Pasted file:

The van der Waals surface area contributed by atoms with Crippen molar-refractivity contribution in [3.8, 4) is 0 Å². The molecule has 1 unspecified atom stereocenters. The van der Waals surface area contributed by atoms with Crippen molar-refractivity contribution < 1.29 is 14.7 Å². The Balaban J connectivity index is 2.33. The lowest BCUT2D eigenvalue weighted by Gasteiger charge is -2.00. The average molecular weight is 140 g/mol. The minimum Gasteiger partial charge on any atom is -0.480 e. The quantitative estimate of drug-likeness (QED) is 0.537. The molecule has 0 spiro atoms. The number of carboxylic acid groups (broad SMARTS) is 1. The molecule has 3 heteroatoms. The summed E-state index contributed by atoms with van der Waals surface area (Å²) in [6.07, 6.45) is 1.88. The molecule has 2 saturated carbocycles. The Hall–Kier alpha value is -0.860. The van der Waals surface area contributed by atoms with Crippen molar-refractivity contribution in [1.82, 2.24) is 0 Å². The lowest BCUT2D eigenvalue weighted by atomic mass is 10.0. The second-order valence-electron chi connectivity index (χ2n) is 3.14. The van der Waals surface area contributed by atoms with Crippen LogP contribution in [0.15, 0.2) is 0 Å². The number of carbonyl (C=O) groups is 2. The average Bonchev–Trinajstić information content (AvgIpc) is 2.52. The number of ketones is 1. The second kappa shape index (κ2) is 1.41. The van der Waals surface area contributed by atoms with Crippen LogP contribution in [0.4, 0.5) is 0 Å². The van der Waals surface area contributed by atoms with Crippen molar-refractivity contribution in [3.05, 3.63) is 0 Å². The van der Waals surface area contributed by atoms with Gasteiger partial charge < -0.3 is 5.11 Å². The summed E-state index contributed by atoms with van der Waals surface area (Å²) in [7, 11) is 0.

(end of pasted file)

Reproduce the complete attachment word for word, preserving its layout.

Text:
The van der Waals surface area contributed by atoms with Crippen molar-refractivity contribution in [3.8, 4) is 0 Å². The molecule has 1 unspecified atom stereocenters. The van der Waals surface area contributed by atoms with Crippen molar-refractivity contribution < 1.29 is 14.7 Å². The Balaban J connectivity index is 2.33. The lowest BCUT2D eigenvalue weighted by Gasteiger charge is -2.00. The average molecular weight is 140 g/mol. The minimum Gasteiger partial charge on any atom is -0.480 e. The quantitative estimate of drug-likeness (QED) is 0.537. The molecule has 0 spiro atoms. The number of carboxylic acid groups (broad SMARTS) is 1. The molecule has 3 heteroatoms. The summed E-state index contributed by atoms with van der Waals surface area (Å²) in [6.07, 6.45) is 1.88. The molecule has 2 saturated carbocycles. The Hall–Kier alpha value is -0.860. The van der Waals surface area contributed by atoms with Crippen molar-refractivity contribution in [1.82, 2.24) is 0 Å². The lowest BCUT2D eigenvalue weighted by atomic mass is 10.0. The second-order valence-electron chi connectivity index (χ2n) is 3.14. The van der Waals surface area contributed by atoms with Crippen LogP contribution in [0.15, 0.2) is 0 Å². The number of carbonyl (C=O) groups is 2. The average Bonchev–Trinajstić information content (AvgIpc) is 2.52. The number of ketones is 1. The second kappa shape index (κ2) is 1.41. The van der Waals surface area contributed by atoms with Crippen LogP contribution in [0.4, 0.5) is 0 Å². The van der Waals surface area contributed by atoms with Crippen molar-refractivity contribution in [3.05, 3.63) is 0 Å². The van der Waals surface area contributed by atoms with Gasteiger partial charge < -0.3 is 5.11 Å². The summed E-state index contributed by atoms with van der Waals surface area (Å²) in [7, 11) is 0.